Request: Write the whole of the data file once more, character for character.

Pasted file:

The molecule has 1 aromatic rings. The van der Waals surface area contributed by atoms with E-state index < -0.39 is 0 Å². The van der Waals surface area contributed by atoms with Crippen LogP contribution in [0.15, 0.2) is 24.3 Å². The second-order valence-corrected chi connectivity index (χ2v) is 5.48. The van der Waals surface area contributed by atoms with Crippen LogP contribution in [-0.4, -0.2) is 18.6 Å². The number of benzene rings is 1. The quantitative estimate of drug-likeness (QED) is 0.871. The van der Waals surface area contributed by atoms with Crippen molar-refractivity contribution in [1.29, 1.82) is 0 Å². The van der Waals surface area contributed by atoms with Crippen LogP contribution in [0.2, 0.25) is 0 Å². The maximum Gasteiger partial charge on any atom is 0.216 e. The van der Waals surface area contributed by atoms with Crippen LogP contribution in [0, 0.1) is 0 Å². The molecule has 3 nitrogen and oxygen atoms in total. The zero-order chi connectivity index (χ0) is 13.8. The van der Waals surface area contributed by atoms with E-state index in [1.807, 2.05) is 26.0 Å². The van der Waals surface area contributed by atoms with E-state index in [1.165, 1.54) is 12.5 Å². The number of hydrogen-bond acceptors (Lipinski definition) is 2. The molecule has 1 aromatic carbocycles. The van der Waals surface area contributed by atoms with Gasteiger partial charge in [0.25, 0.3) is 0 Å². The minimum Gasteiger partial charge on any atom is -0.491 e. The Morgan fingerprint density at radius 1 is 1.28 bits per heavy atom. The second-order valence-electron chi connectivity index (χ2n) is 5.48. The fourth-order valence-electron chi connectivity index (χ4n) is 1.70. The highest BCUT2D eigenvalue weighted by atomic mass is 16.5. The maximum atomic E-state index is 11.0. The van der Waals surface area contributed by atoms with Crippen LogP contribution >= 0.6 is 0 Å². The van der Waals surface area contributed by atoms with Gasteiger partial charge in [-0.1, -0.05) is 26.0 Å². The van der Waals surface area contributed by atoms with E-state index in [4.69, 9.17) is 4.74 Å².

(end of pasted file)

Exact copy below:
The molecule has 1 aromatic rings. The van der Waals surface area contributed by atoms with E-state index < -0.39 is 0 Å². The van der Waals surface area contributed by atoms with Crippen LogP contribution in [0.15, 0.2) is 24.3 Å². The second-order valence-corrected chi connectivity index (χ2v) is 5.48. The van der Waals surface area contributed by atoms with Crippen LogP contribution in [-0.4, -0.2) is 18.6 Å². The number of benzene rings is 1. The quantitative estimate of drug-likeness (QED) is 0.871. The van der Waals surface area contributed by atoms with Crippen molar-refractivity contribution in [1.29, 1.82) is 0 Å². The van der Waals surface area contributed by atoms with Crippen LogP contribution in [0.2, 0.25) is 0 Å². The maximum Gasteiger partial charge on any atom is 0.216 e. The van der Waals surface area contributed by atoms with Crippen LogP contribution in [0, 0.1) is 0 Å². The molecule has 3 nitrogen and oxygen atoms in total. The zero-order chi connectivity index (χ0) is 13.8. The van der Waals surface area contributed by atoms with E-state index in [1.807, 2.05) is 26.0 Å². The van der Waals surface area contributed by atoms with E-state index in [1.165, 1.54) is 12.5 Å². The number of hydrogen-bond acceptors (Lipinski definition) is 2. The molecule has 1 aromatic carbocycles. The van der Waals surface area contributed by atoms with Gasteiger partial charge in [0.25, 0.3) is 0 Å². The minimum Gasteiger partial charge on any atom is -0.491 e. The Morgan fingerprint density at radius 1 is 1.28 bits per heavy atom. The second-order valence-electron chi connectivity index (χ2n) is 5.48. The fourth-order valence-electron chi connectivity index (χ4n) is 1.70. The highest BCUT2D eigenvalue weighted by atomic mass is 16.5. The maximum atomic E-state index is 11.0. The van der Waals surface area contributed by atoms with Crippen LogP contribution >= 0.6 is 0 Å². The van der Waals surface area contributed by atoms with Gasteiger partial charge in [-0.1, -0.05) is 26.0 Å². The van der Waals surface area contributed by atoms with E-state index in [4.69, 9.17) is 4.74 Å².